The venue, one of the oldest art movie houses in the United States and the last single-screen theater in New York, was shuttered earlier this year. It was re-opened earlier this month for a run of “Marriage Story” by New York filmmaker Noah Baumbach.
Netflix announced Monday a lease agreement to keep the theater open. The streaming giant said it plans to use the theater for special events, screenings and theatrical releases of its films. Terms of the lease were not disclosed.
“After 71 years, the Paris Theatre has an enduring legacy, and remains the destination for a one-of-a kind movie-going experience,” said Ted Sarandos, Netflix’s chief content officer. “We are incredibly proud to preserve this historic New York institution so it can continue to be a cinematic home for film lovers.”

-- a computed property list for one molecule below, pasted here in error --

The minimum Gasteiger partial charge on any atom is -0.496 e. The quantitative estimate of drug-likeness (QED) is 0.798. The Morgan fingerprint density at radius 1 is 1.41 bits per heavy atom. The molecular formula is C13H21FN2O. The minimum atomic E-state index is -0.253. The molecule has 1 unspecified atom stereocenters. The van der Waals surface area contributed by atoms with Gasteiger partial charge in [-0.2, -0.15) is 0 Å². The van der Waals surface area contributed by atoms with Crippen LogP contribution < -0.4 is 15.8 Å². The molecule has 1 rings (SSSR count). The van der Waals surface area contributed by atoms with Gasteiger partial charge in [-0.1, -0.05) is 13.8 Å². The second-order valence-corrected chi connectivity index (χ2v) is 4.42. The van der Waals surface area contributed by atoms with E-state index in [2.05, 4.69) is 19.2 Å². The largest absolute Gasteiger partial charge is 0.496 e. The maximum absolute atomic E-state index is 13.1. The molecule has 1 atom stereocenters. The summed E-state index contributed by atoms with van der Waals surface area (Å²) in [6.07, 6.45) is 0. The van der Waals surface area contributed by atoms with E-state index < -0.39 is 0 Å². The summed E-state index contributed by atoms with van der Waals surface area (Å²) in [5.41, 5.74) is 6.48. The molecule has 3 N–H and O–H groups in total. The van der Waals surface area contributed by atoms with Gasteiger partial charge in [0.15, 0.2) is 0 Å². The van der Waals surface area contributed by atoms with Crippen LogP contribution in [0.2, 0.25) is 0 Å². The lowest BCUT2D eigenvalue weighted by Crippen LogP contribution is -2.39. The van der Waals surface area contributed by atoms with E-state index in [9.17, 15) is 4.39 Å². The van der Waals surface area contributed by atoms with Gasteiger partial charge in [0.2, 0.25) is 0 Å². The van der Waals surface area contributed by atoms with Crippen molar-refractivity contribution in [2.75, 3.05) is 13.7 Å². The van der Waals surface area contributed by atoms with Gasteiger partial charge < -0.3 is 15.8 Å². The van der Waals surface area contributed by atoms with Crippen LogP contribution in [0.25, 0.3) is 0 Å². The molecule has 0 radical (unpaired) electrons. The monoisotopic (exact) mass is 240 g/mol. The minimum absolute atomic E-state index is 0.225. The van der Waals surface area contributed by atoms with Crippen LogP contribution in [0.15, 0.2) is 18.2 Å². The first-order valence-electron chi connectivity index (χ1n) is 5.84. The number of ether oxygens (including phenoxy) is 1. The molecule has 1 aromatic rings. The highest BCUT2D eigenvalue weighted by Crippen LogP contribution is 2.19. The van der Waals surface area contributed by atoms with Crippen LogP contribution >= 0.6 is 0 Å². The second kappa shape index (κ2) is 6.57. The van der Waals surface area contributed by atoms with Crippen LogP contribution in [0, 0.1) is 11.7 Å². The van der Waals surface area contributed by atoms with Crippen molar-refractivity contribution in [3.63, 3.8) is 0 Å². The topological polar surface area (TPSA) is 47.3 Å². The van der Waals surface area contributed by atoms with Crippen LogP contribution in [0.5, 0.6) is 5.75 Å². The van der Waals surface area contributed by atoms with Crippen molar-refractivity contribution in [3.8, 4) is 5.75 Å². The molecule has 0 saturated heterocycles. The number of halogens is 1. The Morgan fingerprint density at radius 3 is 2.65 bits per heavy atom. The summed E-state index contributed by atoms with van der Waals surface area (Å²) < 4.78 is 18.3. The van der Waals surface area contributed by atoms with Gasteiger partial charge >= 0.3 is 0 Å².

The Paris is Netflix’s second venture into exhibition. The company has been in talks since April to buy the historic Egyptian Theatre in Hollywood from American Cinematheque in what would be the first movie theater acquisition for the streaming giant.
The Paris Theatre was opened in 1948, when Marlene Dietrich cut the ribbon. It showed “La Symphonie Pastorale,” which ran for eight months; Franco Zeffirelli’s “Romeo and Juliet,” which ran for almost an entire year from 1968-1969; Claude Lelouch’s “A Man And A Woman”; and Marcello Mastroianni’s comedy “Divorce Italian Style,” which played for over a year. The theater closed in August after a run of Ron Howard’s “Pavarotti.”
The news was first reported by Deadline Hollywood.